Integrating OJT and E-Learning

Jan 11, 2013

How have you combined or incorporated On the Job Training programs with your e-Learning? 

Our New Hire Orientation is a 6-10 week process with 2-4 weeks of instruction and classroom orientation (we are phasing e-learning into this) and the remainder of the weeks are on the job training with a "mentor". 

I'm trying to consider creative ways to integrate the two. 

3 Replies
Steve Flowers

I think these methods are perfect bedfellows. We've done some looking at these combinations as well and there are several lenses with which you might look at the situation:

1) The lens of strengths. What are the strengths of each method? For example, your mentors are probably great at providing feedback and answering good questions. So how could you use an eLearning component or other medium to help the mentee ask better questions and engage in richer conversations? On the flip side, what is eLearning good for that (while the mentor might be good, it might not be the best way to leverage him or her) a mentor might not be well suited for? Maybe answering foundational questions and being *ready* to be mentored. 

2) The lens of weaknesses. What are the limitations of your typical new employee? How can you tool around those weaknesses with support elements to help scaffold for success? Is there a complex concept that the employee might encounter before they have someone there to help?

3) The lens of time. Your mentor can't be with your mentee all of the time. So how can you leverage the other tools to maximize their development time when they can't get feedback from their peers? Also, how can you help the stuff the mentor provides to *stick*? It's daunting to be a new person to a new organization. So many things to take in. I saw this poster earlier today and think it's a clever way to look at things: Here's the article that goes along with the poster.

4) The lens of place. Is the new employee going to be in a predictable place at a particular point in time? Maybe there's a way to put a "museum tour" style module where the employee uses the tool to guide themselves around the place / space and get a virtual but real tour of the place. Maybe it's better to provide a virtual tour of a space *before* the employee ever sees the real thing. 

5) The lens of friends. How do classmates and peers figure into all of this. Is there an activity that you can use to drive folks to work together? Self-paced components always seem so lonely to me. How nice could it be to setup a real-world crossover that starts independent and grows into a conversation.

6) The lens of practice. eLearning components can provide great opportunities for self-assessment, testing, practice testing, and task practice for covert (cognitive and perceptual cognitive) skills. Where does the participant need the most safe practice?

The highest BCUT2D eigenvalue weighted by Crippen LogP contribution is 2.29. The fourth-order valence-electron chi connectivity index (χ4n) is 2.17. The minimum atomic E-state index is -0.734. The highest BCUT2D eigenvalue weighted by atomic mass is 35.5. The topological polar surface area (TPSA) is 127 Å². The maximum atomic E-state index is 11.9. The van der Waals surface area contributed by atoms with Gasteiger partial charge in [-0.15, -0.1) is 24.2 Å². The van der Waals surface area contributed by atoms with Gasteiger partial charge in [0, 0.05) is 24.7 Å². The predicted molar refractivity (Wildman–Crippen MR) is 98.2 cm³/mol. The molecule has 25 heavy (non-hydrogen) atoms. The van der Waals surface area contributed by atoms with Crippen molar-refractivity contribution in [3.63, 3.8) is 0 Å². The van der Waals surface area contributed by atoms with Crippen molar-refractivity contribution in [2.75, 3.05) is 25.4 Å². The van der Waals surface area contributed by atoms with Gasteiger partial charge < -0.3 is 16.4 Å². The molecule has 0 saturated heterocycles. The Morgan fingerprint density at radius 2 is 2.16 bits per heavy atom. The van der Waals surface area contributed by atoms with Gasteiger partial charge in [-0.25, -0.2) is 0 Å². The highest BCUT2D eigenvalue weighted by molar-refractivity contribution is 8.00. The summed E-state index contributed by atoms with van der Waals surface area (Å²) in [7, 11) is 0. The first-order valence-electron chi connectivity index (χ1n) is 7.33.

7) The lens of skills. I think this is a big one, especially for the early parts of the experience. One of the things I think we miss -- A LOT -- when making method selections is a sense of the big picture. If we're not breaking down our accomplishments to tasks, we don't really have a map to build the accomplishment. If we don't break our tasks down to the contributing skills, I argue that we don't really know what we need to train. I like to say "support the task, train the skill". This implies that task support (training wheels) that include references and orientations might be really useful for the novice and apprentice but we still need to focus energy developing the skills that enable task performance.

There are plenty of ways you might levy lenses. Lenses of cooperation, competition, balance (how can we make everyone more evenly prepared when they get to this milestone?), feedback (can we use an eLearning component exclusively as feedback?), familiarization (you could setup a component for reference that folks could use at any time), story (just a bunch of videos of other employees describing their own work story). Tons of exciting ways to find a place

One of the other ways I've looked at blending components is by setting up a ramp over time. Along this ramp were milestones. Each milestone was the start of something new. These starts defined where we wanted folks to be in their skill journey. These were readiness markers. This journey helped to visualize where we might insert a nudge or practice opportunity along the journey.

This stuff is really quite a lot of fun. Much better than LMS "one and done" modules and courses.  I'm envious

Carin Wilson

Wow, Steve!  I can't thank you enough for the effort and information you put into this answer.  I really appreciate the concept of various 'lenses" as a planning and process tool for this project.  

The poster you included about "Stupid/Smart" users what great!  Sharing that, as soon as I finish this response. 

You know, I was looking at this as a "get started right away" kind of deal, but it would be much more proactive to use your suggested approach with milestones and ramping it up over time.  

I will definitely be using your response as a reference throughout.  Thank you very much. 

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